How would we terraform mars?

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Keep in mind, I am not a scientist, I am an intrigued 19 year old. My hypothesis is just that… a guess, with a little tiny bit of education on the subject. I want to know how correct I am, and what the real process would involve.

Hypothetically, if we had the resources to do to it, what process would we undertake to terraform mars into a green planet like our own?

My hypothesis:
We would obviously need plants, and the plants would have sunlight and carbon dioxide(95.32% of atmosphere), but would be missing water.

If we had the means to bring tankards of water to mars along with the plants, we could set up a system that would allow the water to run through the plants, and be recollected… dead plants would have all the moisture extracted from them to run through the process again as well. But this process would somehow allow oxygen out.

No heres where my imagination dies, because I don’t know what holds our oxygen in, which may make me an idiot, I don’t know how common knowledge it is. I have surmised that its possibly our layer of Ozone gas?

If thats true, than we would also need to transport great amounts of Ozone gas, because there is barely more Ozone(30 nmol/mol) on the planet than there is Methane(10.5 nmol/mol)!!! And thats really saying something!

If the process could actually be done, we would also need to move some kind of creature there that could breathe in the oxygen and output more carbon dioxide.
But since approx 95% of the atmosphere is already carbon dioxide, we would probably not need them for awhile I surmise.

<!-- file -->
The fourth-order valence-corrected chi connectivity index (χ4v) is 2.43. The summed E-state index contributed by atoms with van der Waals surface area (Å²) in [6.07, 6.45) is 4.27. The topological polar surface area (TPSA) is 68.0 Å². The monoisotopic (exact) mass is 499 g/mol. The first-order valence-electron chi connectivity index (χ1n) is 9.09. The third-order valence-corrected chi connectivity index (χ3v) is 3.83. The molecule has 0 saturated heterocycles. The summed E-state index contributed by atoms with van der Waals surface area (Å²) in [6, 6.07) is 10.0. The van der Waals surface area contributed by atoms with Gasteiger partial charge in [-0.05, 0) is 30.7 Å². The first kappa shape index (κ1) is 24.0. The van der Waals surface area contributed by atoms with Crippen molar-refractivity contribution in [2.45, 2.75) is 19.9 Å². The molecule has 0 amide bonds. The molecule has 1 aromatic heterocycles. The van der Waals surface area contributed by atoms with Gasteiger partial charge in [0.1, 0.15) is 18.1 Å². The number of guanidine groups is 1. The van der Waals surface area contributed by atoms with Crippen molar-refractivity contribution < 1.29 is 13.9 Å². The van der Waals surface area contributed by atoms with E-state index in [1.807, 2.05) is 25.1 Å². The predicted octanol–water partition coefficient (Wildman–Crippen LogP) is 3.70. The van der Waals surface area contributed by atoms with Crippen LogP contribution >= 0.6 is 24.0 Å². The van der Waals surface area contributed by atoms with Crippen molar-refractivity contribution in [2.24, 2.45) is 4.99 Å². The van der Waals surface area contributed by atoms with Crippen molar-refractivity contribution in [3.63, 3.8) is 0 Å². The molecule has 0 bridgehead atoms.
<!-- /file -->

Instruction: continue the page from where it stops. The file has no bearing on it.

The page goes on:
My resource

 
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Originally posted by alecz127:

Hypothetically, if we had the resources to do to it, what process would we undertake to terraform mars into a green planet like our own?

Water. Lots and lots of water.

And an atmosphere that we can use, as well as change the temperatures on it.

Originally posted by alecz127:

If the process could actually be done, we would also need to move some kind of creature there that could breathe in the oxygen and output more carbon dioxide.

Yeah, that wouldn’t be very hard to find here.

 
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oh man…. how the heck would we change the temperature?
Also, I don’t think we would use humans, would we? I mean sure, maybe a few Nasa scientists to keep watch over things. But I was thinking more like the equivalent of algae except outputting carbon dioxide instead of oxygen.

 
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How would we terraform mars?

A frightening mold maybe?

 
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Originally posted by alecz127:

oh man…. how the heck would we change the temperature?

Well it wouldn’t be much, but re-introducing an atmosphere might help, I mean just look at Venus.

Also, I don’t think we would use humans, would we? I mean sure, maybe a few Nasa scientists to keep watch over things. But I was thinking more like the equivalent of algae except outputting carbon dioxide instead of oxygen.

I have no idea why, but I feel that cockroaches are the answer, mostly because those little fuckers wont stay dead.